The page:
What I learn from six years of blogging

I recently realised that my first blog post was 6 years ago. It’s a good occasion for me to do a little retrospective and share what I learnt from blogging over the years.

In early 2012 when I was exploring back-end development. I had an issue setting up a PHP framework and after hours working on it, I finally made it work. I had so much trouble to find the right answer that I thought somebody else out there might have the same issue in the future. So I wrote a post to be sure I won’t forget but that also it could serve somebody else. And that’s how it all started.

Over the years, I’ve seen a lot of benefits of blogging. The first one is that I had to step up my knowledge. I had to document myself even more on any subjects, to keep my posts based on official documentation and avoid any misleading to any readers.

Another skill improved was my communication. If you take the habit to explain technical subjects on a weekly basis, then it also become easier to me to share with colleagues and even to non technical people.

In 2014, I got the opportunity to join aruco.com, one of the biggest french online magazine dedicate to hardware innovations and Internet of Things. My role was similar to what I was doing on my personal blog at that time, give a technical analysis of innovative products and explaining benefits to non technical readers.


I was doing it next to my full time job and I learnt so much from it. I had to improve my writing skills, it’s not the same to write for hundreds readers per month to ten of thousands readers per day.

For the next following years, I had to learn couple other journalist skills in research and documentation to try to be as good as the rest of the team. As a part time blogger, I was lucky to travel for events like Mobile World Congress or TechCrunch.

In March 2015, my blog turned 3 years old and I had another goal for it. I had the project to move to London, I though if I opened my blog in English it could help me in two ways. The main one was to improve my English (my biggest challenge at that time and since), the second one was to put me on a map if somebody was looking for my profile.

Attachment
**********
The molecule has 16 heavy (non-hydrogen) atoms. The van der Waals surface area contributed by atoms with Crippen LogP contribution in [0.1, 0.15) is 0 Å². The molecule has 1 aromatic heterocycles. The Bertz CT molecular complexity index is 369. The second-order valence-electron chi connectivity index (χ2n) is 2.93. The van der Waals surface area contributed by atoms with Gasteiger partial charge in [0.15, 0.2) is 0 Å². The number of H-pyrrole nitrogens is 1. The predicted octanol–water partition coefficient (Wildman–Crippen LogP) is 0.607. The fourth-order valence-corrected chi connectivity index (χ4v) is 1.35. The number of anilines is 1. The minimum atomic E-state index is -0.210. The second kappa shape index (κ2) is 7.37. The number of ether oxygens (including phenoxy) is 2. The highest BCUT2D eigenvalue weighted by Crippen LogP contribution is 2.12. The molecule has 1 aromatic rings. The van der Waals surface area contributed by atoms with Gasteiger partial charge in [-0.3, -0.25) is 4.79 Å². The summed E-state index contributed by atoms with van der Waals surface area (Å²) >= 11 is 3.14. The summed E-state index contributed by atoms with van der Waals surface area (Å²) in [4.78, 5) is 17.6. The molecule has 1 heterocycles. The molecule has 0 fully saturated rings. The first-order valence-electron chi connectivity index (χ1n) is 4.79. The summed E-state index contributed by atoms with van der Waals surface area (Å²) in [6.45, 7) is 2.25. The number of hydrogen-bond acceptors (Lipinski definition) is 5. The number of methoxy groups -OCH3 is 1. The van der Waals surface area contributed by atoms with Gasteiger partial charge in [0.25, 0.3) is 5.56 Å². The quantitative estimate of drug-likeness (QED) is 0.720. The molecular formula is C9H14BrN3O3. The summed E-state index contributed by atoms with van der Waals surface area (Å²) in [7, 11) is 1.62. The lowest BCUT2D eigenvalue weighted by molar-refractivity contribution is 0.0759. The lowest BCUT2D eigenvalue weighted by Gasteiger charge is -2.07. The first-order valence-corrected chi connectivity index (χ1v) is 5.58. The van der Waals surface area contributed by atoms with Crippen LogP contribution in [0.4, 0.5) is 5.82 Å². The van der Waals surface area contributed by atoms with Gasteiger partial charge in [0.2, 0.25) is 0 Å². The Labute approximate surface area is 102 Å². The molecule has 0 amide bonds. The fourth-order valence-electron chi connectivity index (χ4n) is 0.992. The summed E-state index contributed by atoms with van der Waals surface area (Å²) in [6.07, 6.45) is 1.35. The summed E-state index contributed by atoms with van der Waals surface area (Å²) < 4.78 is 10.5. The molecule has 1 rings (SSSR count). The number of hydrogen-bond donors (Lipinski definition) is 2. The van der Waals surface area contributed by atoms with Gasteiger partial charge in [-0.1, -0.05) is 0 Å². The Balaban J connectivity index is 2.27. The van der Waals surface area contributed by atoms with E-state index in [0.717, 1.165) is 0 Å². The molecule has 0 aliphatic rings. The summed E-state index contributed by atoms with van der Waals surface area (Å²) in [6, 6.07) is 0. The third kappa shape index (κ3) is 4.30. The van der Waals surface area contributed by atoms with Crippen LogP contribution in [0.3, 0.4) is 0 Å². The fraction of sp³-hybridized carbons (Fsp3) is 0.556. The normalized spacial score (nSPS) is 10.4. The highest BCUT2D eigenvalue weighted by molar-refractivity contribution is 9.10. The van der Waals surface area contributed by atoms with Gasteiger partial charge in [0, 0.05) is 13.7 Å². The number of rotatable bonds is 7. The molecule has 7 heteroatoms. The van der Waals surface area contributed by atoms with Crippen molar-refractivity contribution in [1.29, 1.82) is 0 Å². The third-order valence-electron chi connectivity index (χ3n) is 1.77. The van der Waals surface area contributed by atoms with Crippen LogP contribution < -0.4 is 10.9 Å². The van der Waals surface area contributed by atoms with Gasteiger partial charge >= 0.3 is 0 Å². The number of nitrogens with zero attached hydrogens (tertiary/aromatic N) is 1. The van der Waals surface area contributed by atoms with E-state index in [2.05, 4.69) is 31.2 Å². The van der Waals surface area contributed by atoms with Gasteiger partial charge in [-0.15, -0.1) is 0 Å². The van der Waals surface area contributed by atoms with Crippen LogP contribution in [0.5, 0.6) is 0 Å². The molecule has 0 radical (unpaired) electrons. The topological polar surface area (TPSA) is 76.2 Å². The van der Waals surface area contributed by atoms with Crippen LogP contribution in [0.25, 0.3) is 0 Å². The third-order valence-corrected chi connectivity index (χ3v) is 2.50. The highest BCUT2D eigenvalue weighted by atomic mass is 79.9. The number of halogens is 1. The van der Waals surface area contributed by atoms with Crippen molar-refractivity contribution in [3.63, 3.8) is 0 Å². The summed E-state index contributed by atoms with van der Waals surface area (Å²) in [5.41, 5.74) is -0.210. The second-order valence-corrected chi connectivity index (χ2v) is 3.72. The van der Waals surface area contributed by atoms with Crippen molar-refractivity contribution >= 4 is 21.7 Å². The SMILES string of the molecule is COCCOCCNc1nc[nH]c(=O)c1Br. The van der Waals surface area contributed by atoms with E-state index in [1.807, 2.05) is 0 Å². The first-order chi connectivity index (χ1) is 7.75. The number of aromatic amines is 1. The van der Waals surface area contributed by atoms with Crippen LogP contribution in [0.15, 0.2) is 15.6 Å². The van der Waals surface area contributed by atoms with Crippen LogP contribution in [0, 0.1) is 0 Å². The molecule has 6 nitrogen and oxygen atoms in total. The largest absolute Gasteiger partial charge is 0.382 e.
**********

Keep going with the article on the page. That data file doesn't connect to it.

This made me restart from scratch on my writing, my communication skills, etc. I was confident when I was blogging in my native language, but writing in English was a completely new exercise. I had to accept none of my writing could be perfect, but I was learning as long as I was writing. I had to find a balance and be confident enough to publish and share my work.

Fast forward to today, my blog is still my best tool for continuous learning. I keep sharing technical analysis, mainly mobile development, but I stay focus on what matters to me, the user experience. It also sharps my teaching skills to be able to explain technical subjects to others.

It did help me to stay humble, sharing my opinion will never protect me to be wrong. In that aspect, being wrong is fine as long as I understand why and I learn from it.

Finally, it became my best way to give back to the developer community. Some developers create tools and frameworks to make everybody’s work easier, I think this website is my best way to helparound.

At the end, I’m really glad I started this blog 6 years ago and learnt so much along the way. I’m even more grateful that it becomes helpful to so many readers, that’s for me the best motivation to keep going.

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Benoit Pasquier

Software Engineer 🇫🇷, writing about career development, mobile engineering and self-improvement

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